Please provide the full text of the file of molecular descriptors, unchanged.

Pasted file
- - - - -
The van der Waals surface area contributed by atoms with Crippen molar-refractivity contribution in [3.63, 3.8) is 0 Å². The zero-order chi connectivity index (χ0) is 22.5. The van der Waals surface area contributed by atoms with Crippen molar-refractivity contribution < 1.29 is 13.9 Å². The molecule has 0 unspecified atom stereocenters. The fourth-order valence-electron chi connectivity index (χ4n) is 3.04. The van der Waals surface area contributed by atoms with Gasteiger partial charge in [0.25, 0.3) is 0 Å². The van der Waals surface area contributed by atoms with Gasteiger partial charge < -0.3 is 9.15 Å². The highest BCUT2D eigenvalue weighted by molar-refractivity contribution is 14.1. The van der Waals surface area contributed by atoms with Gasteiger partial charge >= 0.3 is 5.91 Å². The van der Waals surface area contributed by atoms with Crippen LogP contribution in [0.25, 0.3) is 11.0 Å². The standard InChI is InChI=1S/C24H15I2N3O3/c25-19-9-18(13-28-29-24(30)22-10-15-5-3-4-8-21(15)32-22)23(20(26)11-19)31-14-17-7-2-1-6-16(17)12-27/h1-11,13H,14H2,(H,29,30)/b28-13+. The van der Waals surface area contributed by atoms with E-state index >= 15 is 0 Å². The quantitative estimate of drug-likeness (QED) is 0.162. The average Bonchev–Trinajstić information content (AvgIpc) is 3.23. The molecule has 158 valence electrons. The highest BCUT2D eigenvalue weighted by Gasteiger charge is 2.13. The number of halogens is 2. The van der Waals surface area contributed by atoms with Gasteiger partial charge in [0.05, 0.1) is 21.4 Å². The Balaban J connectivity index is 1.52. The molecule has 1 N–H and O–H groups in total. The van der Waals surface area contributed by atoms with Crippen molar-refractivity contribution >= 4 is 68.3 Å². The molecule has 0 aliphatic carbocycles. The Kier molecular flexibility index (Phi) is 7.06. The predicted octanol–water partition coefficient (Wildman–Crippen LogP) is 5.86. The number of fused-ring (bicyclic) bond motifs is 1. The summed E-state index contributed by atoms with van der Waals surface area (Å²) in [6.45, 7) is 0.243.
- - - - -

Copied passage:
The van der Waals surface area contributed by atoms with Crippen molar-refractivity contribution in [3.63, 3.8) is 0 Å². The zero-order chi connectivity index (χ0) is 22.5. The van der Waals surface area contributed by atoms with Crippen molar-refractivity contribution < 1.29 is 13.9 Å². The molecule has 0 unspecified atom stereocenters. The fourth-order valence-electron chi connectivity index (χ4n) is 3.04. The van der Waals surface area contributed by atoms with Gasteiger partial charge in [0.25, 0.3) is 0 Å². The van der Waals surface area contributed by atoms with Gasteiger partial charge < -0.3 is 9.15 Å². The highest BCUT2D eigenvalue weighted by molar-refractivity contribution is 14.1. The van der Waals surface area contributed by atoms with Gasteiger partial charge >= 0.3 is 5.91 Å². The van der Waals surface area contributed by atoms with Crippen LogP contribution in [0.25, 0.3) is 11.0 Å². The standard InChI is InChI=1S/C24H15I2N3O3/c25-19-9-18(13-28-29-24(30)22-10-15-5-3-4-8-21(15)32-22)23(20(26)11-19)31-14-17-7-2-1-6-16(17)12-27/h1-11,13H,14H2,(H,29,30)/b28-13+. The van der Waals surface area contributed by atoms with E-state index >= 15 is 0 Å². The quantitative estimate of drug-likeness (QED) is 0.162. The average Bonchev–Trinajstić information content (AvgIpc) is 3.23. The molecule has 158 valence electrons. The highest BCUT2D eigenvalue weighted by Gasteiger charge is 2.13. The number of halogens is 2. The van der Waals surface area contributed by atoms with Gasteiger partial charge in [0.05, 0.1) is 21.4 Å². The Balaban J connectivity index is 1.52. The molecule has 1 N–H and O–H groups in total. The van der Waals surface area contributed by atoms with Crippen molar-refractivity contribution >= 4 is 68.3 Å². The molecule has 0 aliphatic carbocycles. The Kier molecular flexibility index (Phi) is 7.06. The predicted octanol–water partition coefficient (Wildman–Crippen LogP) is 5.86. The number of fused-ring (bicyclic) bond motifs is 1. The summed E-state index contributed by atoms with van der Waals surface area (Å²) in [6.45, 7) is 0.243.